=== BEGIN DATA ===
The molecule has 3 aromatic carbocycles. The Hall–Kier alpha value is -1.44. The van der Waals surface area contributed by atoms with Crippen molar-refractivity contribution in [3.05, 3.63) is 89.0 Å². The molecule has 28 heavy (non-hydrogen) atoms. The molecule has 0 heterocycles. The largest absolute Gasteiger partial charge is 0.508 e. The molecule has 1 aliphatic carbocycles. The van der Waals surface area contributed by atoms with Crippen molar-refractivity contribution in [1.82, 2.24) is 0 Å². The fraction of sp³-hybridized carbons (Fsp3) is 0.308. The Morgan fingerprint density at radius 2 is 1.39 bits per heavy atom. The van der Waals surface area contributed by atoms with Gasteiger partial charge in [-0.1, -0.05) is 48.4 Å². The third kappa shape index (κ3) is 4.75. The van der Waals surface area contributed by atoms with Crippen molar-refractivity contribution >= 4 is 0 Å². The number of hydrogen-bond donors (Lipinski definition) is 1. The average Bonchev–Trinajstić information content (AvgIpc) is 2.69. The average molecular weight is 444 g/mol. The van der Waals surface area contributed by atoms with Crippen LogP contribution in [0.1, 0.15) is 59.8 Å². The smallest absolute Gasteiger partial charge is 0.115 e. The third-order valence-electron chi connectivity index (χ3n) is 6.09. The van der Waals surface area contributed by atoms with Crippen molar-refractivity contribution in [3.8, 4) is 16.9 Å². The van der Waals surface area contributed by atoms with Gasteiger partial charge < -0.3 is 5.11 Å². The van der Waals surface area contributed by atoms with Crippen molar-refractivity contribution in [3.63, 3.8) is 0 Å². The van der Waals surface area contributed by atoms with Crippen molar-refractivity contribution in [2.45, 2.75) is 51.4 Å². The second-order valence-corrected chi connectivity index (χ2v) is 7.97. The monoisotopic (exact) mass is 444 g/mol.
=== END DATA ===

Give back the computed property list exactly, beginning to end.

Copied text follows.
The molecule has 3 aromatic carbocycles. The Hall–Kier alpha value is -1.44. The van der Waals surface area contributed by atoms with Crippen molar-refractivity contribution in [3.05, 3.63) is 89.0 Å². The molecule has 28 heavy (non-hydrogen) atoms. The molecule has 0 heterocycles. The largest absolute Gasteiger partial charge is 0.508 e. The molecule has 1 aliphatic carbocycles. The van der Waals surface area contributed by atoms with Crippen molar-refractivity contribution in [1.82, 2.24) is 0 Å². The fraction of sp³-hybridized carbons (Fsp3) is 0.308. The Morgan fingerprint density at radius 2 is 1.39 bits per heavy atom. The van der Waals surface area contributed by atoms with Gasteiger partial charge in [-0.1, -0.05) is 48.4 Å². The third kappa shape index (κ3) is 4.75. The van der Waals surface area contributed by atoms with Crippen molar-refractivity contribution >= 4 is 0 Å². The number of hydrogen-bond donors (Lipinski definition) is 1. The average Bonchev–Trinajstić information content (AvgIpc) is 2.69. The average molecular weight is 444 g/mol. The van der Waals surface area contributed by atoms with Crippen LogP contribution in [0.1, 0.15) is 59.8 Å². The smallest absolute Gasteiger partial charge is 0.115 e. The third-order valence-electron chi connectivity index (χ3n) is 6.09. The van der Waals surface area contributed by atoms with Crippen molar-refractivity contribution in [3.8, 4) is 16.9 Å². The van der Waals surface area contributed by atoms with Gasteiger partial charge < -0.3 is 5.11 Å². The van der Waals surface area contributed by atoms with Crippen molar-refractivity contribution in [3.63, 3.8) is 0 Å². The van der Waals surface area contributed by atoms with Crippen molar-refractivity contribution in [2.45, 2.75) is 51.4 Å². The second-order valence-corrected chi connectivity index (χ2v) is 7.97. The monoisotopic (exact) mass is 444 g/mol.